•  Similar to Consumer, but takes two arguments of types T and U and performs an action. It represents an operation on two elements.
  • Use cases:
    • Combining elements in a stream: Merge or combine two elements into a single result.
    • Processing data pairs: Perform an operation on two pieces of data.
  • Use case example: Applying an operation on the key and value of a map entry.
BiConsumer<String, String> concatenateNames = (firstName, lastName) -> System.out.println(firstName + " " + lastName);
pairs.forEach(concatenateNames);


BiConsumer<String, Integer> mapPrinter = (key, value) -> System.out.println(key + ":" + value);
map.forEach(mapPrinter); // Prints "a:1", "b:2", "c:3"

3. Function vs. BiFunction

  • Function: Represents a function that takes one argument and produces a result. It is used for transformations or computations.
  • A functional interface that takes one argument of type T and returns a value of type R. It represents a transformation or mapping operation on a single element.
  • Use cases:
    • Transforming elements in a stream using Stream.map(): Convert elements to a different type or apply a function to them.
    • Extracting data: Extract specific information from elements.
  • Use case example: Converting a list of strings to their lengths.
  Function<String, Integer> stringLength = String::length;
  List<Integer> lengths = strings.stream().map(stringLength).collect(Collectors.toList()); // [5, 6, 6]

Function<String, Integer> stringLength = name -> name.length();
List<Integer> lengths = names.stream().map(stringLength).collect(Collectors.toList());
  • BiFunction: Similar to Function but takes two arguments. It’s used for operations or computations involving two inputs.
  •  Similar to Function, but takes two arguments of types T and U and returns a value of type R. It represents a transformation or mapping operation on two elements.
  • Use cases:
    • Combining elements: Create a new result from two elements.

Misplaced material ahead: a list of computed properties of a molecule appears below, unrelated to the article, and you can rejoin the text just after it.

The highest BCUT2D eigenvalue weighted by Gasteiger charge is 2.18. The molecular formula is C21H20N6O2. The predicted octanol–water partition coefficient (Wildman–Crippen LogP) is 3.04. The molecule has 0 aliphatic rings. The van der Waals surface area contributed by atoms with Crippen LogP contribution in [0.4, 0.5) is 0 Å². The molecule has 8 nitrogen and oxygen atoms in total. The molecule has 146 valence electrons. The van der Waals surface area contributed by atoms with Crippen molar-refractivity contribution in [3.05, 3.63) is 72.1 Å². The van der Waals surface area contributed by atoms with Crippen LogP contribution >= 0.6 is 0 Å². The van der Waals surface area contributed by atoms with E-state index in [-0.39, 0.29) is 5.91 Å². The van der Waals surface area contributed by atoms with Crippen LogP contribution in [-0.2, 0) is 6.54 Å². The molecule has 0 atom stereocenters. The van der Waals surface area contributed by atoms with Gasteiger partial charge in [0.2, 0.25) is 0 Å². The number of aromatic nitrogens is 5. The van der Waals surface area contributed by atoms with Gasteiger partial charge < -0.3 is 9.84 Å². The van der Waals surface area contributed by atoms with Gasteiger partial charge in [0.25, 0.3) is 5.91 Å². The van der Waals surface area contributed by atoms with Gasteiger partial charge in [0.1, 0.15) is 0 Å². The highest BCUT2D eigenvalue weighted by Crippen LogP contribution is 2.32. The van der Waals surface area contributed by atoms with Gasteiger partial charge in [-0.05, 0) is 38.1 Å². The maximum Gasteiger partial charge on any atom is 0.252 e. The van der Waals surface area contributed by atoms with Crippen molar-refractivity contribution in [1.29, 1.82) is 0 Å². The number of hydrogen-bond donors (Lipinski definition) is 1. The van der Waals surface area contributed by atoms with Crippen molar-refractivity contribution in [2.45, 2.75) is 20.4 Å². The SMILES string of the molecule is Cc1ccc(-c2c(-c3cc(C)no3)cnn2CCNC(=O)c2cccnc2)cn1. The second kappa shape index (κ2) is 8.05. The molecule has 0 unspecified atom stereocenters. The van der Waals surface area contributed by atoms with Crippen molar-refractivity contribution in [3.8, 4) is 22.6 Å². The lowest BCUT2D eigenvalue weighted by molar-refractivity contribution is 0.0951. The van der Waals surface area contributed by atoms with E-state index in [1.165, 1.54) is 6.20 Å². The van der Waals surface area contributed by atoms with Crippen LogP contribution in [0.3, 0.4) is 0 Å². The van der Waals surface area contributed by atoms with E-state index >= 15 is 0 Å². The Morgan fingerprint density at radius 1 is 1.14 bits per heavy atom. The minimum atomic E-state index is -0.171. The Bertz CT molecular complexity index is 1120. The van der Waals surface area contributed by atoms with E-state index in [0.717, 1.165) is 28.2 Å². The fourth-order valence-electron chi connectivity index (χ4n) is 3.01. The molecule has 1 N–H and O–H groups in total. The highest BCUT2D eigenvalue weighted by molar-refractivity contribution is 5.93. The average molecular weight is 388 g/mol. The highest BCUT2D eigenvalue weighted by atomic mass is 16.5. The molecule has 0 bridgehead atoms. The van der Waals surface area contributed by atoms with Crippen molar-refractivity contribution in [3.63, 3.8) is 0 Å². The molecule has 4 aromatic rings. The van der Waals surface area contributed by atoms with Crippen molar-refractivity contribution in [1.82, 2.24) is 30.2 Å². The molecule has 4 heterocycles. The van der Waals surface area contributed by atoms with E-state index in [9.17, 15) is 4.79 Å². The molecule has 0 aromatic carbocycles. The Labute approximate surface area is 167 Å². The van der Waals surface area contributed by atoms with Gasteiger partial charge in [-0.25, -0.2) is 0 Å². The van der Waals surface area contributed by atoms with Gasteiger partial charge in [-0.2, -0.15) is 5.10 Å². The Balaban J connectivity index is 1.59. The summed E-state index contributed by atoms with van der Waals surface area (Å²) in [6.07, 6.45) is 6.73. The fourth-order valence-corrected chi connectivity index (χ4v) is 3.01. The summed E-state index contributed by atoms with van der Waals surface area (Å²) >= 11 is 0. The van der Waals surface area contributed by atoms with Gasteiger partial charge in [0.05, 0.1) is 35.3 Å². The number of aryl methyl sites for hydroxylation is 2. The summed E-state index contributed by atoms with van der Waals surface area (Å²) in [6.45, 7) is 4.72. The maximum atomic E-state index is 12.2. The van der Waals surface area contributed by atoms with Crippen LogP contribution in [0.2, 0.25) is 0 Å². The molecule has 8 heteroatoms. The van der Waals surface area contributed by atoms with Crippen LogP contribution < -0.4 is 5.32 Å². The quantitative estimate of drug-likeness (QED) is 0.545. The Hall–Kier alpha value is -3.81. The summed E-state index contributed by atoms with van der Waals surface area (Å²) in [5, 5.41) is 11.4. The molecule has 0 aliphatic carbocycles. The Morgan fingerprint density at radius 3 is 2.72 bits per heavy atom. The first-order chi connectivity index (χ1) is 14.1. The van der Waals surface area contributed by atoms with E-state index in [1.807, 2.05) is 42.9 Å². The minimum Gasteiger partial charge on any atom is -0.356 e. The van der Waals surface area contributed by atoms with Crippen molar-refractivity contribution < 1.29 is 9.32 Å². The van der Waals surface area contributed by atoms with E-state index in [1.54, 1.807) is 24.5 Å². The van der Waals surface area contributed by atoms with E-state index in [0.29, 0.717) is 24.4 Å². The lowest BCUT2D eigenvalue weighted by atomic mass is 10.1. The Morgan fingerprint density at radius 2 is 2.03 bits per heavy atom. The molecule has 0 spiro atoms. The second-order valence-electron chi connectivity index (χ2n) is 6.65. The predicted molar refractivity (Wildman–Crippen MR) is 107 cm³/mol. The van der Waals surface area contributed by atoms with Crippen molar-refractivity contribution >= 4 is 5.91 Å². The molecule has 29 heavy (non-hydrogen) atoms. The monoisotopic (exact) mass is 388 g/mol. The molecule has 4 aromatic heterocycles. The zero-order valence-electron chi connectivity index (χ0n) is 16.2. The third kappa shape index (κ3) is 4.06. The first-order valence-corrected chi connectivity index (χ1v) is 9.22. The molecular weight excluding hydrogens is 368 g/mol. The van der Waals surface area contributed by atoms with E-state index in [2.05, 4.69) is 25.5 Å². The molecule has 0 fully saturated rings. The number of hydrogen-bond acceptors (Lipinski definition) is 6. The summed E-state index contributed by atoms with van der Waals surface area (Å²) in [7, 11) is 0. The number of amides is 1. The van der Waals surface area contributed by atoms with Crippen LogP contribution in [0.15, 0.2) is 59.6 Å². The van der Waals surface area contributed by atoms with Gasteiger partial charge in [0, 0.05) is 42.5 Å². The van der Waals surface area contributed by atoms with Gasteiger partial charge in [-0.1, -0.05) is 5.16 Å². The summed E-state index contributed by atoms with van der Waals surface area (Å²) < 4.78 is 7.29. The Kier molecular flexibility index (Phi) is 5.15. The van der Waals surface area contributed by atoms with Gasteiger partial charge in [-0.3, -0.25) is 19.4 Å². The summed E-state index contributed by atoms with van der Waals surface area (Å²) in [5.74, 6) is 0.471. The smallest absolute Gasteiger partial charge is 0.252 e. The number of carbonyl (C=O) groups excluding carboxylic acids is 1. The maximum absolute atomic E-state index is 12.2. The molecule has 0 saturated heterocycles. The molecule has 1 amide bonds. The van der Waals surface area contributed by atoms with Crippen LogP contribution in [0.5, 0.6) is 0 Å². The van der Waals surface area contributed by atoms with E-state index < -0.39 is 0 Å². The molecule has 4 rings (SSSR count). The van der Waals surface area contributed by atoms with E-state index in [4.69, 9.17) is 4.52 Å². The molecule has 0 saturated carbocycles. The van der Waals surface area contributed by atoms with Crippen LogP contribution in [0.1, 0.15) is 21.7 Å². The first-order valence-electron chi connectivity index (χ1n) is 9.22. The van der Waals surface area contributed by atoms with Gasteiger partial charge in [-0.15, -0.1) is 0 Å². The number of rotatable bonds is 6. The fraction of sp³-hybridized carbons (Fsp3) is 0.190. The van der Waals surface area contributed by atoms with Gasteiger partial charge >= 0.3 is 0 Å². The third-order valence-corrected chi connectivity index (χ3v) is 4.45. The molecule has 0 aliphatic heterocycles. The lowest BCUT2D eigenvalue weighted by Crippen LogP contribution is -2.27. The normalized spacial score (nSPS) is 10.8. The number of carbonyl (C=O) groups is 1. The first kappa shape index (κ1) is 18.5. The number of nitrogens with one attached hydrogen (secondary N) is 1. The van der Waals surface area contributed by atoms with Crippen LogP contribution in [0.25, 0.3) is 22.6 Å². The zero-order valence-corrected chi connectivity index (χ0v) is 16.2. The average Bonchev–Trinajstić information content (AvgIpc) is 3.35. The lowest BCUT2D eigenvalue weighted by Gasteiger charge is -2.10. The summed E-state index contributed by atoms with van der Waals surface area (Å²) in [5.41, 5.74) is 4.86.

• Performing calculations: Apply a function to two values and get an output.
  • Use case example: Adding two integers.
  BiFunction<Integer, Integer, Integer> adder = Integer::sum;
  int result = adder.apply(1, 2); // 3

BiFunction<Integer, Integer, Double> calculateAverage = (x, y) -> (double) (x + y) / 2;
List<Double> averages = pairs.stream().map(calculateAverage).collect(Collectors.toList());

4. Supplier

  • Supplier: Represents an operation that takes no argument and returns a result. It’s often used for lazy generation of values.
  • A functional interface that doesn’t take any arguments and returns a value of type T. It represents a way to generate or supply a value without any input.
  • Use cases:
    • Lazy initialization: Create an object only when it’s needed.
    • Generating random values: Generate random data to use in your program.
  • Use case example: Generating a new date instance when needed.
  Supplier<LocalDate> dateSupplier = LocalDate::now;
  LocalDate today = dateSupplier.get(); // Gets the current date

Supplier<String> randomName = () -> UUID.randomUUID().toString();
String generated = randomName.get();  

Each of these functional interfaces plays a critical role in making Java’s lambda expressions and method references more powerful and flexible, enabling cleaner and more concise code, especially in the context of stream operations and functional programming.